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Do you remember your first smartphone? What about your first MP3 player? Your first computer? Here’s the big question: do you know where they are now? There was a time when you couldn’t wait to get your hands on those products. Then a better device came along and last year’s models were forgotten. But all of your old computers, devices and gadgets still exist somewhere, in some form. So what exactly happens to all of those electronics when you throw them out?
The answer, of course, begins with how you dispose them. Unfortunately, many people just throw these devices away. The EPA estimated that trashed electronics, including everything from computers to laser toners, added up to 4.6 million tons in American landfills in 2000 alone. All of these devices contain heavy metals and trace amounts of toxic elements that slowly leach into groundwater. E-waste is one of the most toxic types of garbage that the average household produces.
If you were more eco-conscious, you may have taken your old devices to a recycling center. There, we would like to believe that men in white lab coats can transform old products into new ones or somehow melt that computer monitor down and pour off every element for reuse in something else.
Here’s what probably actually happened. If your device was in good condition and the model was still being sold new, it might have been refurbished and resold. More likely, a few expensive components were removed and the rest was simply trashed. Unfortunately, the remaining e-waste was then exported to developing nations. In the EU, this is technically illegal, though it still goes on constantly. The US allows this practice freely, and recycling companies are able to generate small profits from the sale.
Eventually, electronic waste arrives in a landfills in Africa, India, China or a few other sites in Asia. There, low-income workers and even children will sort the components, trying to extract any possible value from copper, iron, heavy metals, or precious metals used in electronic circuitry. Most workers will eke out a living this way and whatever basic materials they can separate will be reused in making future devices. The problem with this system is that it is wreaking havoc on both the environment and the workers. E-waste is exported because industrialized countries have controls on how electronic waste can be handled. The cheaper alternative for companies, therefore, is to send it to places where the environment and human capital can be exploited. The sites in developing nations where e-waste is processed have now affected entire regions. Groundwater is no longer drinkable in many places and the health of locals has also been damaged.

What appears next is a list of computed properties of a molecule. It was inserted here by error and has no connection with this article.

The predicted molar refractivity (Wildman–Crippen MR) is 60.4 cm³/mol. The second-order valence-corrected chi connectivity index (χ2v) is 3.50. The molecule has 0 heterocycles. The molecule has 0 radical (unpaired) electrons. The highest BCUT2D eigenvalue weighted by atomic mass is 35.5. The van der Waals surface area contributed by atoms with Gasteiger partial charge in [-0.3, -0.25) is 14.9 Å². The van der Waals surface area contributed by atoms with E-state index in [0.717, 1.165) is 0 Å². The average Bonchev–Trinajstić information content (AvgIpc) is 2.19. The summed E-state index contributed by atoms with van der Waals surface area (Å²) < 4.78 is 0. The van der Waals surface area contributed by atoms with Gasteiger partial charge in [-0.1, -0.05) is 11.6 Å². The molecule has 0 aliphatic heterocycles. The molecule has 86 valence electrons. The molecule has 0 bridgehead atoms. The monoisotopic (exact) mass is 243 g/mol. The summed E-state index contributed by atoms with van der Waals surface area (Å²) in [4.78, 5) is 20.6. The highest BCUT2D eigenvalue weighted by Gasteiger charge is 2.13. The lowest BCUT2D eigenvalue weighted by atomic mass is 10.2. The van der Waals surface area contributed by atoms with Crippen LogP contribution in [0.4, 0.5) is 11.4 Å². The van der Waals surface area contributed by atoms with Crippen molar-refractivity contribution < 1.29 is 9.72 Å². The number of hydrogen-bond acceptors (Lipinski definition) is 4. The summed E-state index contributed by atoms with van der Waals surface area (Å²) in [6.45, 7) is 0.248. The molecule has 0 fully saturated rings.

So what can you do to minimize your environmental impact? First, try using electronic devices as long as possible or see if you can avoid replacing them with every new generation. Second, when it’s time to dispose of a computer or gadget, try reselling to someone else. You can save money, and someone can enjoy using it for a little big longer. You could also buy recycled products, like printer cartridges, from a credible source such as Inkpal. Finally, never throw gadgets away—look for a certified recycler. In some cases, you may need to pay a small fee for disposal, but often you can recycle for free or even get a benefit in a few cases. Research online to make sure that the recycler uses credible and responsible disposal. With a little work and forethought, your electronic devices don’t need to be part of the damaging global impact of e-waste.